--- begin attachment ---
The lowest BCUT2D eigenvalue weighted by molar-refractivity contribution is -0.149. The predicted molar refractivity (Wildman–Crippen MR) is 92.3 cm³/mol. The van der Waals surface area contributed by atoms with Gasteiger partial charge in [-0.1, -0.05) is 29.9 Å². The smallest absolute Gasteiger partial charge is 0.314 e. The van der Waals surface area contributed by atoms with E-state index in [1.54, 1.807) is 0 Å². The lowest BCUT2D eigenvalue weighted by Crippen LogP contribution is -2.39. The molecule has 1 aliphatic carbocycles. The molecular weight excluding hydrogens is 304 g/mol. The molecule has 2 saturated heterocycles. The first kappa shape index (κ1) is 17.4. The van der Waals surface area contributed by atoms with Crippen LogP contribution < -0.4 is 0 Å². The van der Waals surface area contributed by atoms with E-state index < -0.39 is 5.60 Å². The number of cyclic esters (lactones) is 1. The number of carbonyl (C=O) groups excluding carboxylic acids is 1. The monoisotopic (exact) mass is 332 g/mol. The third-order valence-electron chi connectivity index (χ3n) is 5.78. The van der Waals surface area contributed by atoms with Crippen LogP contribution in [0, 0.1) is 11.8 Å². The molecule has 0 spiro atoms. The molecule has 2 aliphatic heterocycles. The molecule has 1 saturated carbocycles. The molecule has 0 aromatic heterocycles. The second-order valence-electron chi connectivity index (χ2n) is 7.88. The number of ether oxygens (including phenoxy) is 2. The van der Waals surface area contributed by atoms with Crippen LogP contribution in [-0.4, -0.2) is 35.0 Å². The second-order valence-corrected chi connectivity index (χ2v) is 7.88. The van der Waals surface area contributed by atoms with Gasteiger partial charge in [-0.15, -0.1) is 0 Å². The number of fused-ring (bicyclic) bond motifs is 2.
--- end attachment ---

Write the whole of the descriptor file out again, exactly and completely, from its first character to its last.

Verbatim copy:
The lowest BCUT2D eigenvalue weighted by molar-refractivity contribution is -0.149. The predicted molar refractivity (Wildman–Crippen MR) is 92.3 cm³/mol. The van der Waals surface area contributed by atoms with Gasteiger partial charge in [-0.1, -0.05) is 29.9 Å². The smallest absolute Gasteiger partial charge is 0.314 e. The van der Waals surface area contributed by atoms with E-state index in [1.54, 1.807) is 0 Å². The lowest BCUT2D eigenvalue weighted by Crippen LogP contribution is -2.39. The molecule has 1 aliphatic carbocycles. The molecular weight excluding hydrogens is 304 g/mol. The molecule has 2 saturated heterocycles. The first kappa shape index (κ1) is 17.4. The van der Waals surface area contributed by atoms with Crippen LogP contribution < -0.4 is 0 Å². The van der Waals surface area contributed by atoms with E-state index < -0.39 is 5.60 Å². The number of cyclic esters (lactones) is 1. The number of carbonyl (C=O) groups excluding carboxylic acids is 1. The monoisotopic (exact) mass is 332 g/mol. The third-order valence-electron chi connectivity index (χ3n) is 5.78. The van der Waals surface area contributed by atoms with Crippen LogP contribution in [0, 0.1) is 11.8 Å². The molecule has 0 spiro atoms. The molecule has 2 aliphatic heterocycles. The molecule has 1 saturated carbocycles. The molecule has 0 aromatic heterocycles. The second-order valence-electron chi connectivity index (χ2n) is 7.88. The number of ether oxygens (including phenoxy) is 2. The van der Waals surface area contributed by atoms with Crippen LogP contribution in [-0.4, -0.2) is 35.0 Å². The second-order valence-corrected chi connectivity index (χ2v) is 7.88. The van der Waals surface area contributed by atoms with Gasteiger partial charge in [-0.15, -0.1) is 0 Å². The number of fused-ring (bicyclic) bond motifs is 2.